An extraordinary archaeological find has emerged from the depths of the Mediterranean Sea. A ship approximately 3300-3400 years old (14th-13th centuries BCE), loaded with hundreds of intact containers, was discovered at an astounding depth of 1.8 kilometers.

This discovery, carried out by Energean, a natural gas company during a standard survey of the Karish, Karish North, Katlan, and Tanin marine fields near Israel, has been confirmed by the Israel Antiquities Authority as a Canaanite ship from the Late Bronze Age.

Jacob Sharvit, director of the Marine Unit of the Israel Antiquities Authority, expressed that the ship apparently sank amid a crisis, possibly due to a storm or a pirate attack, both common events in the Late Bronze Age.

Investigators exploring the wreckage on the screen
Investigators exploring the wreckage on the screen. Credit: Israel Antiquities Authority

This discovery is not only the first ship found at such a depth in the Eastern Mediterranean but also the oldest. “This find will change world history: it reveals the navigational skills of ancient sailors, capable of crossing the Mediterranean without any line of sight to the coast,” said Sharvit. Sailors of that era likely used celestial bodies for navigation, relying on the positions of the sun and stars.

Dr. Karnit Bahartan, head of Environment at Energean, explained that the discovery was a surprise during one of their routine studies. Using an advanced submersible robot, the team identified what appeared to be a pile of jars on the seabed. Collaboration with the Israel Antiquities Authority confirmed it was a significant archaeological find.

Given the importance of this discovery, Energean assigned a team to work alongside experts from the Israel Antiquities Authority, employing their ship “Energean Star,” equipped for offshore work. The operation included the planning and construction of a special tool for object extraction with minimal risk of damage.

View of the wreckage of the ship's cargo
View of the wreckage of the ship’s cargo. Credit: Israel Antiquities Authority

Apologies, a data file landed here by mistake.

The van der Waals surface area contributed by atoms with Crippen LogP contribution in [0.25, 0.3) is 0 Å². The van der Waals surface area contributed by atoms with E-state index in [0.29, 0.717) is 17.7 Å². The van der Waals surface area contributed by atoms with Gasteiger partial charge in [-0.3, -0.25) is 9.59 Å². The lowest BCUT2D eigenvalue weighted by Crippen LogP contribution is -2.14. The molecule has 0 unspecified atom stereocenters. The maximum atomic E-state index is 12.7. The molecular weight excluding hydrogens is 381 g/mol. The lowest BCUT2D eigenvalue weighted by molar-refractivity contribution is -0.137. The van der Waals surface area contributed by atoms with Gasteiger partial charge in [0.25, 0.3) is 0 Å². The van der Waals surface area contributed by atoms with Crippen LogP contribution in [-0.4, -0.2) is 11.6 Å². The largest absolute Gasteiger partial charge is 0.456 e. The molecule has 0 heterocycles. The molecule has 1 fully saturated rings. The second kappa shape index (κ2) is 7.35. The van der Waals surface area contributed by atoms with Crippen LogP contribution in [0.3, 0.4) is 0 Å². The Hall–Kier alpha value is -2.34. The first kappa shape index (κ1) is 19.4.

Sharvit detailed that the reconnaissance and mapping of the site, conducted by the robot, revealed that the ship was between 12 and 14 meters in length and carried hundreds of containers, many of which are buried under the seabed mud.

The wooden structure of the ship also seems to be buried in the mud. During two days of work at sea, the team extracted two containers, one from each end of the ship, to minimize disturbances.

The containers found, mainly amphorae, were used to transport mass-produced food items like oil, wine, and fruits. “The finding of such a quantity of amphorae on a single ship is testimony to the significant trade ties between its country of origin and the lands of the Near East on the Mediterranean coast,” explained Sharvit.

Another view of the remains of the wreck's cargo.
Another view of the remains of the wreck’s cargo. Credit: Israel Antiquities Authority

This discovery challenges previous academic assumptions about trade in the Bronze Age. Until now, it was believed that trade was conducted following the coastline in sight. However, this ship, found 90 kilometers from the nearest coast, demonstrates that ancient sailors were capable of navigating great distances without a line of sight to the land.

The ship has been preserved at such a depth that its state and context have not been altered by human hands, nor affected by the currents and waves that usually impact shallower waters.

Eli Escusido, director of the Israel Antiquities Authority, highlighted the importance of these findings, announcing that the extracted Canaanite containers will be exhibited at the Archaeological Campus, allowing the public to learn about the history of this ship before the official opening of the visitor center in two years. He thanked Energean for their alertness and dedication in identifying and preserving this valuable shipwreck.



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